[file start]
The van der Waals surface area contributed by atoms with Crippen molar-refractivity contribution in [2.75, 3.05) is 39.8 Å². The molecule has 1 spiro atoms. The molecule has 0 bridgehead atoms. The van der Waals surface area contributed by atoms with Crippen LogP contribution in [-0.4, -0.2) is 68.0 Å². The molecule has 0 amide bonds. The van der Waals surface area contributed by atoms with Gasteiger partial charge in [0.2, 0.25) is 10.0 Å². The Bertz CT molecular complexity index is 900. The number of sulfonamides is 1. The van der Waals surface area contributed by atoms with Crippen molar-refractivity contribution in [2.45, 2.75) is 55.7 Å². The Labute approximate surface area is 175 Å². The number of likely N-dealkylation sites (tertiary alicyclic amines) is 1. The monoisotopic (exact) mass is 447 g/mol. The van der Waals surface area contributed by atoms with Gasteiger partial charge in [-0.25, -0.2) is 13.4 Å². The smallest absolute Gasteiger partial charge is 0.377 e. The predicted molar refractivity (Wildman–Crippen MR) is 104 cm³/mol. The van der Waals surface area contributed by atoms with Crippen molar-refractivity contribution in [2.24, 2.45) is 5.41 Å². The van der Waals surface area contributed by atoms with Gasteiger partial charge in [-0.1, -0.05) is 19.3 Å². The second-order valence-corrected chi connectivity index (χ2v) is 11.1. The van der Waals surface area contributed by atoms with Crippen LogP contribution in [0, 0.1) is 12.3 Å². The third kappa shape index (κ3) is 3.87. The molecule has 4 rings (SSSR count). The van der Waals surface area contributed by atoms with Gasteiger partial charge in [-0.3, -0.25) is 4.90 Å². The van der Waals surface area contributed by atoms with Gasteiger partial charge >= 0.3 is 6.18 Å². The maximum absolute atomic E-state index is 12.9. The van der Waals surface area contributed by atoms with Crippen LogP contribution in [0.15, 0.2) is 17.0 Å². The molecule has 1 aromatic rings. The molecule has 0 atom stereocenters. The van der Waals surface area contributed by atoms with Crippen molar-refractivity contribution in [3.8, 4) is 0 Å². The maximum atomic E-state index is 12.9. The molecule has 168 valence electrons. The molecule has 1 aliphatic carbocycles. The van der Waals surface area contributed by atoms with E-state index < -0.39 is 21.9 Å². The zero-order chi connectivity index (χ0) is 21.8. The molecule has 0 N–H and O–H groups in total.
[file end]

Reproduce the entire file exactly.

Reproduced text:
The van der Waals surface area contributed by atoms with Crippen molar-refractivity contribution in [2.75, 3.05) is 39.8 Å². The molecule has 1 spiro atoms. The molecule has 0 bridgehead atoms. The van der Waals surface area contributed by atoms with Crippen LogP contribution in [-0.4, -0.2) is 68.0 Å². The molecule has 0 amide bonds. The van der Waals surface area contributed by atoms with Gasteiger partial charge in [0.2, 0.25) is 10.0 Å². The Bertz CT molecular complexity index is 900. The number of sulfonamides is 1. The van der Waals surface area contributed by atoms with Crippen molar-refractivity contribution in [2.45, 2.75) is 55.7 Å². The Labute approximate surface area is 175 Å². The number of likely N-dealkylation sites (tertiary alicyclic amines) is 1. The monoisotopic (exact) mass is 447 g/mol. The van der Waals surface area contributed by atoms with Gasteiger partial charge in [-0.25, -0.2) is 13.4 Å². The smallest absolute Gasteiger partial charge is 0.377 e. The predicted molar refractivity (Wildman–Crippen MR) is 104 cm³/mol. The van der Waals surface area contributed by atoms with Crippen molar-refractivity contribution in [2.24, 2.45) is 5.41 Å². The van der Waals surface area contributed by atoms with Gasteiger partial charge in [-0.1, -0.05) is 19.3 Å². The second-order valence-corrected chi connectivity index (χ2v) is 11.1. The van der Waals surface area contributed by atoms with Crippen LogP contribution in [0, 0.1) is 12.3 Å². The third kappa shape index (κ3) is 3.87. The molecule has 4 rings (SSSR count). The van der Waals surface area contributed by atoms with Gasteiger partial charge in [-0.3, -0.25) is 4.90 Å². The van der Waals surface area contributed by atoms with Gasteiger partial charge >= 0.3 is 6.18 Å². The maximum absolute atomic E-state index is 12.9. The van der Waals surface area contributed by atoms with Crippen LogP contribution in [0.15, 0.2) is 17.0 Å². The molecule has 1 aromatic rings. The molecule has 0 atom stereocenters. The van der Waals surface area contributed by atoms with Crippen molar-refractivity contribution in [3.8, 4) is 0 Å². The maximum atomic E-state index is 12.9. The molecule has 168 valence electrons. The molecule has 1 aliphatic carbocycles. The van der Waals surface area contributed by atoms with E-state index < -0.39 is 21.9 Å². The zero-order chi connectivity index (χ0) is 21.8. The molecule has 0 N–H and O–H groups in total.